Mediacom CEO slams FCC chairman

Mediacom is the nation’s eighth-largest cable television company and operates in 22 states, according to its website.

Commisso said Genachowski has not lived up to his goal to “strive to be smart” about how the FCC’s actions affect consumers. 

“Your remarks when you were first appointed as Chairman encouraged us to believe that, under your leadership, the Commission would finally address the problem,” Commisso wrote. “I regret to say that it is now almost three years later and nothing has been done.”

One of Commisso’s chief complaints is that cable providers have to pay fees to local television broadcasters to retransmit their channels. He called the fees “exorbitant.”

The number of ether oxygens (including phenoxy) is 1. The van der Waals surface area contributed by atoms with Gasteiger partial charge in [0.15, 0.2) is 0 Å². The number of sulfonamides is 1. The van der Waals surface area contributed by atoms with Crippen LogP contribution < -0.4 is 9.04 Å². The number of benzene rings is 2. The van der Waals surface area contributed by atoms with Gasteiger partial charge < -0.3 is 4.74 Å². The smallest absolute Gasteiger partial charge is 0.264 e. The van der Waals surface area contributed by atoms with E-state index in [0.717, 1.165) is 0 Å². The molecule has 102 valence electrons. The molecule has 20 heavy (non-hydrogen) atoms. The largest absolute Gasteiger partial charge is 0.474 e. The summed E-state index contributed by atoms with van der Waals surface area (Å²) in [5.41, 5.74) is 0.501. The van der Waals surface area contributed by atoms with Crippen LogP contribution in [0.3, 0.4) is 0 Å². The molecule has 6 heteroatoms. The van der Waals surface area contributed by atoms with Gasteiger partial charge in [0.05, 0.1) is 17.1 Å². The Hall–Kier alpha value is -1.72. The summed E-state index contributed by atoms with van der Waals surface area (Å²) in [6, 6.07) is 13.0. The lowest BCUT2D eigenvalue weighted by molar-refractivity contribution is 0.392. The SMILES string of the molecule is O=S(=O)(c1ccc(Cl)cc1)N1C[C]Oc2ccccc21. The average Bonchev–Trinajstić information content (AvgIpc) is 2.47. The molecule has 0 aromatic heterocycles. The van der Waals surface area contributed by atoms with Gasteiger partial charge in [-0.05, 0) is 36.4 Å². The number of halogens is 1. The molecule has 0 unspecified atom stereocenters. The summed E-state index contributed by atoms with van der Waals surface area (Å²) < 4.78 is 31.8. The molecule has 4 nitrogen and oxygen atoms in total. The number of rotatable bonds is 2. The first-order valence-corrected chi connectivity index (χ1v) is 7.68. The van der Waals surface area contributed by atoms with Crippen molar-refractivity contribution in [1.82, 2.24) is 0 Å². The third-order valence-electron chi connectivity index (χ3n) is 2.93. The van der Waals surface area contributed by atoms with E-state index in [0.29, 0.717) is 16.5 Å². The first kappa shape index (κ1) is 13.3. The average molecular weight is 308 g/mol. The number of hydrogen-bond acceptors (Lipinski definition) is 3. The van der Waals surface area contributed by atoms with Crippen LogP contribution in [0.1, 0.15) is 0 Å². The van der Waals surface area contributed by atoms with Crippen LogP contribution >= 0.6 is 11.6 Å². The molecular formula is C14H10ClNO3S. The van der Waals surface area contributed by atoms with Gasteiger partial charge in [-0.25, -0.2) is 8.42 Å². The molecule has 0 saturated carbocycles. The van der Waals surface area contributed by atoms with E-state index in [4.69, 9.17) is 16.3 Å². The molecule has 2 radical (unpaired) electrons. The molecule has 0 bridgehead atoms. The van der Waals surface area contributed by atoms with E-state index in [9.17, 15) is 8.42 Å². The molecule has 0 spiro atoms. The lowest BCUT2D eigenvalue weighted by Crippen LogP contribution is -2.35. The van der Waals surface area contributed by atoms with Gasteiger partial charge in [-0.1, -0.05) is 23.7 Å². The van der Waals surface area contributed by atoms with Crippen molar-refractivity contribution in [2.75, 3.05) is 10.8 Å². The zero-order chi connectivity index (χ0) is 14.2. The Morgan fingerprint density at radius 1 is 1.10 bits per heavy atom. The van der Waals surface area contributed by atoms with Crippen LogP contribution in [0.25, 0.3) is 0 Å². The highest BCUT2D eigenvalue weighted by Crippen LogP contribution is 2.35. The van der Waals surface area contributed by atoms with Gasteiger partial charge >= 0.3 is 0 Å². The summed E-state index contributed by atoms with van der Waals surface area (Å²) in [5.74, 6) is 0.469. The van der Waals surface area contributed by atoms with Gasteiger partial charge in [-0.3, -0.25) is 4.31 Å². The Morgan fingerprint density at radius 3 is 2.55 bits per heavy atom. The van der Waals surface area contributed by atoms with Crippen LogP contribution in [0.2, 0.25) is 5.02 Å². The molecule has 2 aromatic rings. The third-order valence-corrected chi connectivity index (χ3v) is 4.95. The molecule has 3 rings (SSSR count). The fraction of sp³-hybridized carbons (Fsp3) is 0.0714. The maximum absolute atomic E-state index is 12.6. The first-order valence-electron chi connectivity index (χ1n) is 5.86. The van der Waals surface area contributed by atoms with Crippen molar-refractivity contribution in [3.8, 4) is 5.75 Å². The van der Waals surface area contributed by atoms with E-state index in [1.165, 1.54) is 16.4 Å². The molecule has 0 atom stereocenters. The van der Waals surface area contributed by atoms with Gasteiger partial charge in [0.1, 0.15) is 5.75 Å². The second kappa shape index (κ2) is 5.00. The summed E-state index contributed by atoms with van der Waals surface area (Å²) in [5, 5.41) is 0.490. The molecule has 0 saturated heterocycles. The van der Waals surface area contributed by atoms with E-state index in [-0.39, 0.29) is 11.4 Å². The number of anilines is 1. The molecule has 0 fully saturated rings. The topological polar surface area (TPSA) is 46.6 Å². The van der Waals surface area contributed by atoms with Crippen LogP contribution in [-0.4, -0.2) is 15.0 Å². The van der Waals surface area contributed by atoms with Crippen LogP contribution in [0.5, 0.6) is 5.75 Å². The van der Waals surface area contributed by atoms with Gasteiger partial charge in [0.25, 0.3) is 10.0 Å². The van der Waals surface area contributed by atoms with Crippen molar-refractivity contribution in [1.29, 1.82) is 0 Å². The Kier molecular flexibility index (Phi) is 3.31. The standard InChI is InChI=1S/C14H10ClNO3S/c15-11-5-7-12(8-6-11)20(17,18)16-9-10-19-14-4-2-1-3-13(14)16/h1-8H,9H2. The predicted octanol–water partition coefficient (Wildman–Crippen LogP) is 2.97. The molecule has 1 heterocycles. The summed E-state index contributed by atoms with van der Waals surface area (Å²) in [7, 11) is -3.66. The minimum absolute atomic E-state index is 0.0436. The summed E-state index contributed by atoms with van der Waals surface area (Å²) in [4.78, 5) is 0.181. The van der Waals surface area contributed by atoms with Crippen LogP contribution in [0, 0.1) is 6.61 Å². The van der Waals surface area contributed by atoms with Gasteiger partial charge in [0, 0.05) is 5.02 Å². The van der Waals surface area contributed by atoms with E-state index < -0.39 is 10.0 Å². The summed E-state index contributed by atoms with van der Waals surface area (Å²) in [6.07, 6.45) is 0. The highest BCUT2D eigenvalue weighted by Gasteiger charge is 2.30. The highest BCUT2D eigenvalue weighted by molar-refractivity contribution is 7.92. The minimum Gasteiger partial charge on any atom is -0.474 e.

“The Commission’s position that it does not have the authority to intervene — even though a different interpretation of the law would clearly be sustainable — is forcing American consumers to pay billions of dollars for free over-the-air television without receiving anything more in return,” he wrote.

Broadcasters pushed back against Mediacom’s claims.

“Mediacom’s sudden conversion to consumer advocate strains the bounds of credibility,” said Dennis Wharton, executive vice president of the National Association of Broadcasters. “The truth is that retransmission-consent fees account for only two-tenths of 1 percent of cable revenues today, and according to a recent study, analysts predict they will never rise above 1 percent.”

In his letter, Commisso suggested actions the FCC could take to lower programming costs, including mandating the unbundling of station and program services. He said consumers should be able to choose which channels to pay for from an “a la carte” system.